educational online resources, Facebook, internet, Khan Academy, kidz page, Los Angeles, McDonalds, poor quality teachers, Race and ethnicity in the United States Census, Social media, technology, third world countries, Twitter, Young Hispanics, YouTube
(Originally posted by The Social Media Monthly – March 1, 2013)
Hispanics are the fastest growing population in the U.S.; 1 in 4 children born in the U.S. are of Hispanic descent. Yet Hispanics still lag behind in every educational level, from pre-kindergarten to professional education, in terms of retention and graduation. The reasons can range from lack of funding, outreach, and poor quality teachers, but one thing is for certain: something can be done.
The growing social media phenomenon has grown at such fast rates that it gets difficult to obtain all of the social media sites thrown at us. From Google+, Twitter, Instagram, and Facebook to YouTube, the platforms are endless and can be used to educate young Hispanics. Social media and the Internet have given the capability to anyone from the world to connect, learn and educate oneself without having to rely on poor quality institutions.
The Khan Academy, for example, has given the ability for anyone from around the world to access free educational tools to learn the material in an interactive way. If students from third world countries can access the material there is no doubt that students in inner cities of Los Angeles, Chicago or Miami, to name a few, can access The Khan Academy, Learning Games for Kids, The Kidz Page or other educational online resources. A simple YouTube search of learning elementary algebra will give several instructional videos, not all of best quality, but it is a start.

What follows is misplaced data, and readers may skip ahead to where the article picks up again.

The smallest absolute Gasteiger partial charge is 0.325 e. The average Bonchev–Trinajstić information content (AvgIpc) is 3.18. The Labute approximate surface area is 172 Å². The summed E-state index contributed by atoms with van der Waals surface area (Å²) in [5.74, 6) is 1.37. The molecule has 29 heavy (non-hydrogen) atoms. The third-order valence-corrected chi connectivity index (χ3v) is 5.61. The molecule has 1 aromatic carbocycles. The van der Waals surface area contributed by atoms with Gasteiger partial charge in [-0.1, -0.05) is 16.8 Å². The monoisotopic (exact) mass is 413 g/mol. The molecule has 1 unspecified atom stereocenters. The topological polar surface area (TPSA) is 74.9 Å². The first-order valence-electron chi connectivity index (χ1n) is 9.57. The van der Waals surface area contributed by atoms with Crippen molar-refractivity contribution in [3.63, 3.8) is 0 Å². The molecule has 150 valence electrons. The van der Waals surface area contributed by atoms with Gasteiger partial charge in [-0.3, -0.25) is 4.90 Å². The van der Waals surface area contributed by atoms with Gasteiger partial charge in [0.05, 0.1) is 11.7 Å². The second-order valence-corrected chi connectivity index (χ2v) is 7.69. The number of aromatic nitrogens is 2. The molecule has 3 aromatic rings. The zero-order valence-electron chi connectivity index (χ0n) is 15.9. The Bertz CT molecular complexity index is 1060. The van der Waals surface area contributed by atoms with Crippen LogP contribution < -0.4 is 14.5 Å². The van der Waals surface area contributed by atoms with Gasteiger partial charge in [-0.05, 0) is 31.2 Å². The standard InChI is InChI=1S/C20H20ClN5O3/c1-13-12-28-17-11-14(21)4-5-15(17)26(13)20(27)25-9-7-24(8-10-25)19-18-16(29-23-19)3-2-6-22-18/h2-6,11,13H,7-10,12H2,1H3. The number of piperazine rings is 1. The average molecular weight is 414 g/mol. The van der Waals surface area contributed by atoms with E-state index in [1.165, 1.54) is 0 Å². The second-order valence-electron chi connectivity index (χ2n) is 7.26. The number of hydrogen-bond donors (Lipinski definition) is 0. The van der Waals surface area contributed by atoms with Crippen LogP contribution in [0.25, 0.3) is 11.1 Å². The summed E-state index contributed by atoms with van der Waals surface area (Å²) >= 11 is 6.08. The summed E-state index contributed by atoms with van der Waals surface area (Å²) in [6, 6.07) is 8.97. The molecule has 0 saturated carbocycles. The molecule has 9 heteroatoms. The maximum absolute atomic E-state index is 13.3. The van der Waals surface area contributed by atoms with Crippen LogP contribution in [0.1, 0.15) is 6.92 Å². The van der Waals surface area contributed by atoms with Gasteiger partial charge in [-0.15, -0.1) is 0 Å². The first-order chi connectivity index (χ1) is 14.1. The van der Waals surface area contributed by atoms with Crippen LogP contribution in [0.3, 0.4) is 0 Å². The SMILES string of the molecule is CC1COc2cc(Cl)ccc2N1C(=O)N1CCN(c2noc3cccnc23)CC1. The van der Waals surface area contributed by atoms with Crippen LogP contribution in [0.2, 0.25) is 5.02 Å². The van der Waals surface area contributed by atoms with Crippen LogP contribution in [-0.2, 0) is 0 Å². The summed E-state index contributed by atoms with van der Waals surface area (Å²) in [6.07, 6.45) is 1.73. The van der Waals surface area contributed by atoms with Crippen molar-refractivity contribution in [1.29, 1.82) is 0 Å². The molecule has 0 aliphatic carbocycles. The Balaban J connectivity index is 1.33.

Young Hispanics are the most active and outpace non-Hispanics in every engagement. Not every Hispanic household may have Wi-Fi yet, but there are probably family members with Wi-Fi capability that would not mind having their young family member over to use the Internet for educational purposes. Other venues such as public libraries or McDonalds with Wi-Fi access can be the go-to for online access.
Seventy percent of Young Hispanics make up the largest and fastest growing smartphone users, engaging on smartphones in terms of downloading and consuming mobile content. Smartphones would be a valuable educational tool because it can provide the access to the educational online resource apps such as Circuit Math and Attainment Read to Learn.
My start-up company, Latin Dimensions Media, started a How-To educational resource site through the Oye Help Me Series* for young Hispanics in the U.S. in higher education and for those beginning their professional career. New Futuro is another online resource for young Hispanics to educate themselves on higher education. The overall number of resources that target Hispanics may be small but the resources already in the market can be a start.
If young Hispanics consist of not only the fastest growing population in the U.S. but smartphone users and social media users as well, then this should point to the fact that young Hispanics can access online resources to educate themselves instead of relying on poor quality schools to do it.
*(Editor’s note: the author is Founder & CEO of Latin Dimensions Media, LLC)
© Jose L. Fulgencio 2013